• Splinter Rifle: 24" Rapid Fire 1. It wounds 50% no matter the toughness of your opponent. Brilliant for usage against high toughness units such as death guard and wraith models as you can theoretically attempt to drown them in saves before they bring the pain to your squishy bois.

Pistols: Bring guns to a knife fight.

  • Splinter Pistol: Same as its rifle cousin but 12" range and 1 shot.
  • Blast Pistol: S8 AP-4, D6 dmg. With 6" range, melee is pretty much the only time you'll fire it without penalty.
  • Phantasm Grenade Launcher: Not Grenade type, you were fooled. 18" Assault D3 to inflict -1Ld to whatever it hits. That's its main use, but it's also Str1. Roll for it, it'll be fun.
  • Plasma Grenade: 6" Grenade D6 S4 AP-1. Sometimes your Wyches won't have a gun, but they'll still have this. Better than most other armies' frags.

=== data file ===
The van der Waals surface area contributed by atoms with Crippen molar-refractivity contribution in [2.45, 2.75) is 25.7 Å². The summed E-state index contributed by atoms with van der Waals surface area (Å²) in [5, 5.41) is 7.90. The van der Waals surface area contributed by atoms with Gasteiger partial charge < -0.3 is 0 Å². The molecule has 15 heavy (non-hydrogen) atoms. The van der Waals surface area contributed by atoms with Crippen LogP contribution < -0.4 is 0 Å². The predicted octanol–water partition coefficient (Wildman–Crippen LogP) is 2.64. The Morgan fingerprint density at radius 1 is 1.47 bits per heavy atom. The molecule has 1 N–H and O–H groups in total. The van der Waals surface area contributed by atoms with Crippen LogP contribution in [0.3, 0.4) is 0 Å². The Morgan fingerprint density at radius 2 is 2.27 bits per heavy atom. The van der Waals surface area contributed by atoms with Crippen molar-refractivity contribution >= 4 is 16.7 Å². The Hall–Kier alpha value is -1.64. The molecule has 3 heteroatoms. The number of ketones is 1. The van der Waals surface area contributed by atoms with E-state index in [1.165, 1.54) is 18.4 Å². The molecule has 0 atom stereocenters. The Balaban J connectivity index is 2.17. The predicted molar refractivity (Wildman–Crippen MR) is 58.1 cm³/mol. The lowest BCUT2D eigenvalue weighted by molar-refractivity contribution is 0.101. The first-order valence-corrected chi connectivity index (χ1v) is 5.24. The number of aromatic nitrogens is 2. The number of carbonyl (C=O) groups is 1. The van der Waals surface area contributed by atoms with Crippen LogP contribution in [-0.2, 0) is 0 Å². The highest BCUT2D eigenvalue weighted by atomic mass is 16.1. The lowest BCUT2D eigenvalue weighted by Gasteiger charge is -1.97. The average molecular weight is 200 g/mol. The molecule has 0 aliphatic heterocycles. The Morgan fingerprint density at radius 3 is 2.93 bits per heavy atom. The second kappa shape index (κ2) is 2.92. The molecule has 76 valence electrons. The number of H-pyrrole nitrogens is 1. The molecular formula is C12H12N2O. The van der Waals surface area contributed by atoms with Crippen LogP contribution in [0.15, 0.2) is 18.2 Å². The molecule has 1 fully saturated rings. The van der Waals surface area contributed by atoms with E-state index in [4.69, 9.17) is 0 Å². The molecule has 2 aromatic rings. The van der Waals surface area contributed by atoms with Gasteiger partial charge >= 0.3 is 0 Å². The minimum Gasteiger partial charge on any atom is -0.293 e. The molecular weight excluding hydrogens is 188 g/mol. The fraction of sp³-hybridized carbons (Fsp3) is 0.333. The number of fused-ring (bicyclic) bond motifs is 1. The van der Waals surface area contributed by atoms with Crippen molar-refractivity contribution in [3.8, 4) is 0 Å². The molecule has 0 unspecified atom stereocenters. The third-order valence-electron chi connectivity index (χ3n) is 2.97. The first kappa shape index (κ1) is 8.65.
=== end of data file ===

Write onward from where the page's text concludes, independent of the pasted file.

Gunner's choices (2): (1) Either a Dark Lance or a Splinter Cannon + (1) either Blaster or Shredder. They're all good, choosing one is the real torture.

  • Dark Lance: 36" Heavy 1 S8 AP-4 Dd6 will kill anything you hit with it. Kill Team's accuracy rules means you'll need a nearby Comms or the Sniper Gunner's own Careful Aim to use it to its full potential. A bit cumbersome, but rewarding when its D6 dmg manages to delete even a Primaris or Plague marine in a single shot. This will remove a single enemy a turn if it gets any buffs, or a high lvl specialist, but you need to make sure you put yourself in a position where you can either A) see enough of the main objectives or B) reposition to harass enemies, otherwise you can be beaten out by null-deploying opponents. It's also a good idea to make sure any back routes to your hidey hole are guarded by supporting infantry, so you don't suffer from a nasty charge to the back.